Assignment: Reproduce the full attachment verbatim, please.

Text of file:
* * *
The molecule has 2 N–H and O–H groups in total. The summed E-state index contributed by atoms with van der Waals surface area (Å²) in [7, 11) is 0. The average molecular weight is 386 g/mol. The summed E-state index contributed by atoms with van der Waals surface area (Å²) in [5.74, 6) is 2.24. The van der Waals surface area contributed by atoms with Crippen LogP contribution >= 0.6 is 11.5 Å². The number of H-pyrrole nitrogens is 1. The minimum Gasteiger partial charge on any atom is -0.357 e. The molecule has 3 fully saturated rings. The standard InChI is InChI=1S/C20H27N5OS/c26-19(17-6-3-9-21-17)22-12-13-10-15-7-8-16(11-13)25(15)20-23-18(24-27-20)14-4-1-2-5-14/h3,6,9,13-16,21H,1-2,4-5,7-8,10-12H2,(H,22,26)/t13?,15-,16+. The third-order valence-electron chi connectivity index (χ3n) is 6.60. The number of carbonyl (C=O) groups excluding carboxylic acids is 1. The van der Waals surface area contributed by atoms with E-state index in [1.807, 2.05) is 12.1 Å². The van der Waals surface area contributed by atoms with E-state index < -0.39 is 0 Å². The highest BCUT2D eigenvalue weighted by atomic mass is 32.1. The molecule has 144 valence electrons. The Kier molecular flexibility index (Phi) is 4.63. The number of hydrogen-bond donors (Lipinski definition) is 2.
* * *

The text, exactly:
The molecule has 2 N–H and O–H groups in total. The summed E-state index contributed by atoms with van der Waals surface area (Å²) in [7, 11) is 0. The average molecular weight is 386 g/mol. The summed E-state index contributed by atoms with van der Waals surface area (Å²) in [5.74, 6) is 2.24. The van der Waals surface area contributed by atoms with Crippen LogP contribution >= 0.6 is 11.5 Å². The number of H-pyrrole nitrogens is 1. The minimum Gasteiger partial charge on any atom is -0.357 e. The molecule has 3 fully saturated rings. The standard InChI is InChI=1S/C20H27N5OS/c26-19(17-6-3-9-21-17)22-12-13-10-15-7-8-16(11-13)25(15)20-23-18(24-27-20)14-4-1-2-5-14/h3,6,9,13-16,21H,1-2,4-5,7-8,10-12H2,(H,22,26)/t13?,15-,16+. The third-order valence-electron chi connectivity index (χ3n) is 6.60. The number of carbonyl (C=O) groups excluding carboxylic acids is 1. The van der Waals surface area contributed by atoms with E-state index in [1.807, 2.05) is 12.1 Å². The van der Waals surface area contributed by atoms with E-state index < -0.39 is 0 Å². The highest BCUT2D eigenvalue weighted by atomic mass is 32.1. The molecule has 144 valence electrons. The Kier molecular flexibility index (Phi) is 4.63. The number of hydrogen-bond donors (Lipinski definition) is 2.